These policies would lead to an economic disaster. I know this because not that long ago a champion of free trade, economist Stephen Moore, argued that Trump’s protectionism undermines the idea that “Americans and workers all over the world” should “have access to the best-quality products at the lowest possible prices.” This, he points out, is all about comparative advantage, a theory taught to us by (the suspiciously foreign-sounding) David Ricardo.

Similarly, let’s dispense with the notion that Trump merely wants to end illegal immigration. His protectionist rhetoric goes far beyond that, blaming an influx of people, not only the illegal kind, for our economic troubles. But as Moore once pointed out, in 1980s and ’90s we saw nearly 20 million new legal immigrants enter the country —“one of the largest waves of newcomers in our nation’s history”— yet the United States created “nearly 40 million new jobs, the unemployment rate plunged by half, and the middle class saw living standards rise by almost one-third (between 1983 and 2005).”

Let’s also dispense with the idea that more trade regulation will alleviate crony capitalism and elite control, as Trump contends. The more regulations and restrictions you impose on the economy, the more rent-seeking you have. Trump wants to create more of this, not less.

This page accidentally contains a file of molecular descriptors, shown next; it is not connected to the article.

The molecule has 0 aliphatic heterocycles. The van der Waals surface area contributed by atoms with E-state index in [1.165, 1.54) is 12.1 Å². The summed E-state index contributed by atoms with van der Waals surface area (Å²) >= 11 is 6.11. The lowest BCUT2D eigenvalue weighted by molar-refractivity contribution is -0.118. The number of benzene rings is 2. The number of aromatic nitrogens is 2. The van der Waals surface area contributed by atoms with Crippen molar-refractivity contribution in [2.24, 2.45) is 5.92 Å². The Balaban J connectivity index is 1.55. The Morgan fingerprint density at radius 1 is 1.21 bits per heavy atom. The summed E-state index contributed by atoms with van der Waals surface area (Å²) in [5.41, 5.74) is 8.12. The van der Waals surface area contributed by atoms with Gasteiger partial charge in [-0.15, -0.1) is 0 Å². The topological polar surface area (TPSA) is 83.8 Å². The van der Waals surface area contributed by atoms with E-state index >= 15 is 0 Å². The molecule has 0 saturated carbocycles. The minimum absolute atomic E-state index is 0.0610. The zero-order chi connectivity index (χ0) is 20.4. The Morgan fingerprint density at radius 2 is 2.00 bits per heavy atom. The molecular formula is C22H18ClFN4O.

Yet if you propose that American kids shouldn’t be saddled with low-paying, menial, unproductive jobs brought back from Vietnam, you’re a globalist now. We’ve lost 6 million manufacturing jobs over the past 12 years, and those loses are often meted out in human suffering. But, as if it needs to be repeated, U.S. manufacturing is producing far more with far less through efficiency and modernization. That’s not going to change because of political anger.